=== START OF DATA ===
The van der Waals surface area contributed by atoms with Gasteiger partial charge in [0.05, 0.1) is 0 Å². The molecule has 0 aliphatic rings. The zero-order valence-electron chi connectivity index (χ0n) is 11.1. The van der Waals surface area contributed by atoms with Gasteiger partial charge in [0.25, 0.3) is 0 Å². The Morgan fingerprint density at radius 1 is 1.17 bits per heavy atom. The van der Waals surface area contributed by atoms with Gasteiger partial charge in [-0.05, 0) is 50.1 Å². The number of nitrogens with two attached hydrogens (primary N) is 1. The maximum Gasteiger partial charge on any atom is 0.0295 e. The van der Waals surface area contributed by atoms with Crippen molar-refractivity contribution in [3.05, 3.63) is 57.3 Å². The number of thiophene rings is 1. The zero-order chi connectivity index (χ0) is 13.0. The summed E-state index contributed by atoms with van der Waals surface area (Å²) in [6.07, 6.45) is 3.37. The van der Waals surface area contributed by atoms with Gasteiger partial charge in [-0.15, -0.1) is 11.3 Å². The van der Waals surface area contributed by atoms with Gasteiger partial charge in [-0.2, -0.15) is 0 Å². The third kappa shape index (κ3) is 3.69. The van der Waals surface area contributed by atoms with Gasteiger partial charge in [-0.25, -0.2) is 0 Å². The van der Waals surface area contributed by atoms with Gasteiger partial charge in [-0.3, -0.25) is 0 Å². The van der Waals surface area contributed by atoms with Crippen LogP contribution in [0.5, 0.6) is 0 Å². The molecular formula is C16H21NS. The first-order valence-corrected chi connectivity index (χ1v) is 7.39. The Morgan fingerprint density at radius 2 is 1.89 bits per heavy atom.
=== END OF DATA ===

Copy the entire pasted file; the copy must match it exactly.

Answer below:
The van der Waals surface area contributed by atoms with Gasteiger partial charge in [0.05, 0.1) is 0 Å². The molecule has 0 aliphatic rings. The zero-order valence-electron chi connectivity index (χ0n) is 11.1. The van der Waals surface area contributed by atoms with Gasteiger partial charge in [0.25, 0.3) is 0 Å². The Morgan fingerprint density at radius 1 is 1.17 bits per heavy atom. The van der Waals surface area contributed by atoms with Gasteiger partial charge in [-0.05, 0) is 50.1 Å². The number of nitrogens with two attached hydrogens (primary N) is 1. The maximum Gasteiger partial charge on any atom is 0.0295 e. The van der Waals surface area contributed by atoms with Crippen molar-refractivity contribution in [3.05, 3.63) is 57.3 Å². The number of thiophene rings is 1. The zero-order chi connectivity index (χ0) is 13.0. The summed E-state index contributed by atoms with van der Waals surface area (Å²) in [6.07, 6.45) is 3.37. The van der Waals surface area contributed by atoms with Gasteiger partial charge in [-0.15, -0.1) is 11.3 Å². The van der Waals surface area contributed by atoms with Gasteiger partial charge in [-0.2, -0.15) is 0 Å². The third kappa shape index (κ3) is 3.69. The van der Waals surface area contributed by atoms with Gasteiger partial charge in [-0.25, -0.2) is 0 Å². The van der Waals surface area contributed by atoms with Gasteiger partial charge in [-0.3, -0.25) is 0 Å². The van der Waals surface area contributed by atoms with Crippen LogP contribution in [0.5, 0.6) is 0 Å². The molecular formula is C16H21NS. The first-order valence-corrected chi connectivity index (χ1v) is 7.39. The Morgan fingerprint density at radius 2 is 1.89 bits per heavy atom.